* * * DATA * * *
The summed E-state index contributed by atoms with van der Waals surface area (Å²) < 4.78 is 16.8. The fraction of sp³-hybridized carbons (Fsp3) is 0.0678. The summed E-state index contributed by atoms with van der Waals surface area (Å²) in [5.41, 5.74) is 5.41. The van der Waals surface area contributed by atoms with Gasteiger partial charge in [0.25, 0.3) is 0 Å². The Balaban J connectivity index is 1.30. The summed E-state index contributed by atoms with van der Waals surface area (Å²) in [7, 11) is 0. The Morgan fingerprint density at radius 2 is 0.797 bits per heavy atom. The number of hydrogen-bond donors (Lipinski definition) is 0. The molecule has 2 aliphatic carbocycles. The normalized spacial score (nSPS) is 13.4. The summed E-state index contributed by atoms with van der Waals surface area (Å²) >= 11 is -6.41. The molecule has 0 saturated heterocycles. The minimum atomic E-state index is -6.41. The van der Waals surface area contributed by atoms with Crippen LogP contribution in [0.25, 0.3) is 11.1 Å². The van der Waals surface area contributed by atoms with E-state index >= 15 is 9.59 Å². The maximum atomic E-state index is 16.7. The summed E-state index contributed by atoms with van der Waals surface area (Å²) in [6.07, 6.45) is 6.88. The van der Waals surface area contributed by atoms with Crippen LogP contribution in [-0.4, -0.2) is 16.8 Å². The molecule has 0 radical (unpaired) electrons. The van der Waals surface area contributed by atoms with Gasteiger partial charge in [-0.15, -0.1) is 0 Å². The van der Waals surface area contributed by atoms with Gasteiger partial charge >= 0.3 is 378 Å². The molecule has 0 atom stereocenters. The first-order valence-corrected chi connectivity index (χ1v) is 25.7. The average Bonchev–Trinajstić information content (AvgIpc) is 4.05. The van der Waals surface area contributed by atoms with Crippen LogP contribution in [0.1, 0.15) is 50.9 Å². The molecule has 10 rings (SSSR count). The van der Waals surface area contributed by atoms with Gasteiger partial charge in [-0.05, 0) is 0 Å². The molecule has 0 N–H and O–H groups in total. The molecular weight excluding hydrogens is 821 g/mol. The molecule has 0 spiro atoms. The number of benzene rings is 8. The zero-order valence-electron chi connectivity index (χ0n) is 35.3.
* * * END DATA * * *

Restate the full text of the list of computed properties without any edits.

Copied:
The summed E-state index contributed by atoms with van der Waals surface area (Å²) < 4.78 is 16.8. The fraction of sp³-hybridized carbons (Fsp3) is 0.0678. The summed E-state index contributed by atoms with van der Waals surface area (Å²) in [5.41, 5.74) is 5.41. The van der Waals surface area contributed by atoms with Gasteiger partial charge in [0.25, 0.3) is 0 Å². The Balaban J connectivity index is 1.30. The summed E-state index contributed by atoms with van der Waals surface area (Å²) in [7, 11) is 0. The Morgan fingerprint density at radius 2 is 0.797 bits per heavy atom. The number of hydrogen-bond donors (Lipinski definition) is 0. The molecule has 2 aliphatic carbocycles. The normalized spacial score (nSPS) is 13.4. The summed E-state index contributed by atoms with van der Waals surface area (Å²) >= 11 is -6.41. The molecule has 0 saturated heterocycles. The minimum atomic E-state index is -6.41. The van der Waals surface area contributed by atoms with Crippen LogP contribution in [0.25, 0.3) is 11.1 Å². The van der Waals surface area contributed by atoms with E-state index >= 15 is 9.59 Å². The maximum atomic E-state index is 16.7. The summed E-state index contributed by atoms with van der Waals surface area (Å²) in [6.07, 6.45) is 6.88. The van der Waals surface area contributed by atoms with Crippen LogP contribution in [-0.4, -0.2) is 16.8 Å². The molecule has 0 radical (unpaired) electrons. The van der Waals surface area contributed by atoms with Gasteiger partial charge in [-0.15, -0.1) is 0 Å². The van der Waals surface area contributed by atoms with Gasteiger partial charge >= 0.3 is 378 Å². The molecule has 0 atom stereocenters. The first-order valence-corrected chi connectivity index (χ1v) is 25.7. The average Bonchev–Trinajstić information content (AvgIpc) is 4.05. The van der Waals surface area contributed by atoms with Crippen LogP contribution in [0.1, 0.15) is 50.9 Å². The molecule has 10 rings (SSSR count). The van der Waals surface area contributed by atoms with Gasteiger partial charge in [-0.05, 0) is 0 Å². The molecule has 0 N–H and O–H groups in total. The molecular weight excluding hydrogens is 821 g/mol. The molecule has 0 spiro atoms. The number of benzene rings is 8. The zero-order valence-electron chi connectivity index (χ0n) is 35.3.